Poverty Flees to the Suburbs
Poor residents in cities and suburbs, 1970 - 2010 (millions)
Suburbs such as Highland Park (Detroit), Carol Stream (Chicago), and Forest Park (Atlanta) once stood for escape from the hard times of the inner city. Now their deceptively bucolic names conceal a national epidemic of suburban poverty. According to a report released today by the Brookings Institution, the suburban poor now far outnumber the rural and urban poor: Their ranks grew by 64 percent during the aughts to 16.4 million—a rate of increase more than twice that seen in America's cities.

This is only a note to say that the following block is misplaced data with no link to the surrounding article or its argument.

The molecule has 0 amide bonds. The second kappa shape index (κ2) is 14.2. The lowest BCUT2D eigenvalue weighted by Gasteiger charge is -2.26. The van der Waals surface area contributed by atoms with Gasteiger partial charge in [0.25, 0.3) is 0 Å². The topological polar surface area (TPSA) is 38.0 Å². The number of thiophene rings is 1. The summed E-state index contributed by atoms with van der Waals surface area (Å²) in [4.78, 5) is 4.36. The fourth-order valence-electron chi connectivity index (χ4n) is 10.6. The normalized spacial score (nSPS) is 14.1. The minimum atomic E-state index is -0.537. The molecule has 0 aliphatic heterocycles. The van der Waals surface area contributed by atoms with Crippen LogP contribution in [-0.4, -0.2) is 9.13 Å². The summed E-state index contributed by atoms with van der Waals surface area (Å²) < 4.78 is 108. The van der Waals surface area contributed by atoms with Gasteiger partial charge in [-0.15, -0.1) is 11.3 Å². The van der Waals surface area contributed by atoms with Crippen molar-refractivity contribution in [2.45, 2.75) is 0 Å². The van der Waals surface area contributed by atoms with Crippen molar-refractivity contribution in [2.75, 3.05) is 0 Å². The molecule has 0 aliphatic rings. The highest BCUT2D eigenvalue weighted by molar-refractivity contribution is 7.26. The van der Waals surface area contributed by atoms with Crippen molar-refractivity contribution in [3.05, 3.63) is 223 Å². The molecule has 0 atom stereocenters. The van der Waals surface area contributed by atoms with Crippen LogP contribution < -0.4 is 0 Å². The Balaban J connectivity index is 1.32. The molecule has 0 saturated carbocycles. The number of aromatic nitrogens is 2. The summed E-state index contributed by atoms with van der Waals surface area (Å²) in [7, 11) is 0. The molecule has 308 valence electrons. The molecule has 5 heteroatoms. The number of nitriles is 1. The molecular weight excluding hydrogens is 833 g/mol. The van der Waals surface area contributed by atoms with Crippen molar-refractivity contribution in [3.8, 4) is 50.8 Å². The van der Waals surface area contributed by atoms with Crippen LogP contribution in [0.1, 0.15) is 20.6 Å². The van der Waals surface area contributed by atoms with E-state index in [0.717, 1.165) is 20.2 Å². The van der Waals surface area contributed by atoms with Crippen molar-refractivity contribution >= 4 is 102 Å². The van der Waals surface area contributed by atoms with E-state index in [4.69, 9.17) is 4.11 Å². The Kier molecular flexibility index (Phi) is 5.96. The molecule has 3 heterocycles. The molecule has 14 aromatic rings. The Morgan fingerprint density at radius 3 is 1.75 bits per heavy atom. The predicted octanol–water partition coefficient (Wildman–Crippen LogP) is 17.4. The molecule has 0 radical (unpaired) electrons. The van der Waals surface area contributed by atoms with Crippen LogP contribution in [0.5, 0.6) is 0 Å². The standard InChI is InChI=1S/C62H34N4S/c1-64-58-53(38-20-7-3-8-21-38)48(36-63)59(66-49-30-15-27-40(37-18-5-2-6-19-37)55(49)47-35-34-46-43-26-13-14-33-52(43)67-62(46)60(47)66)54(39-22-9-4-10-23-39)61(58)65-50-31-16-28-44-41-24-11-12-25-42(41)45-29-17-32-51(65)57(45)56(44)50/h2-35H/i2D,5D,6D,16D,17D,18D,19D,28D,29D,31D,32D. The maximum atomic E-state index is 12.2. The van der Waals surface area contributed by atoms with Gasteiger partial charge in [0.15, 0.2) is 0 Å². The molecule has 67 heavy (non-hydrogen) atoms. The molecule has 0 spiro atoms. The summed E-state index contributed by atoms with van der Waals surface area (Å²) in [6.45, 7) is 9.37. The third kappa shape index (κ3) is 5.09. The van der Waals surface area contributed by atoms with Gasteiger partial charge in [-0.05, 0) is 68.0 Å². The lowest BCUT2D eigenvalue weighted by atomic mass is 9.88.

What's going on here? Well, for one, Ward and June Cleaver's house wasn't exactly built to last. And as retiring baby boomers downsize and young millennials flock to hip inner cities, not that many people want to live in a half-century-old suburban tract home—except people with no other options.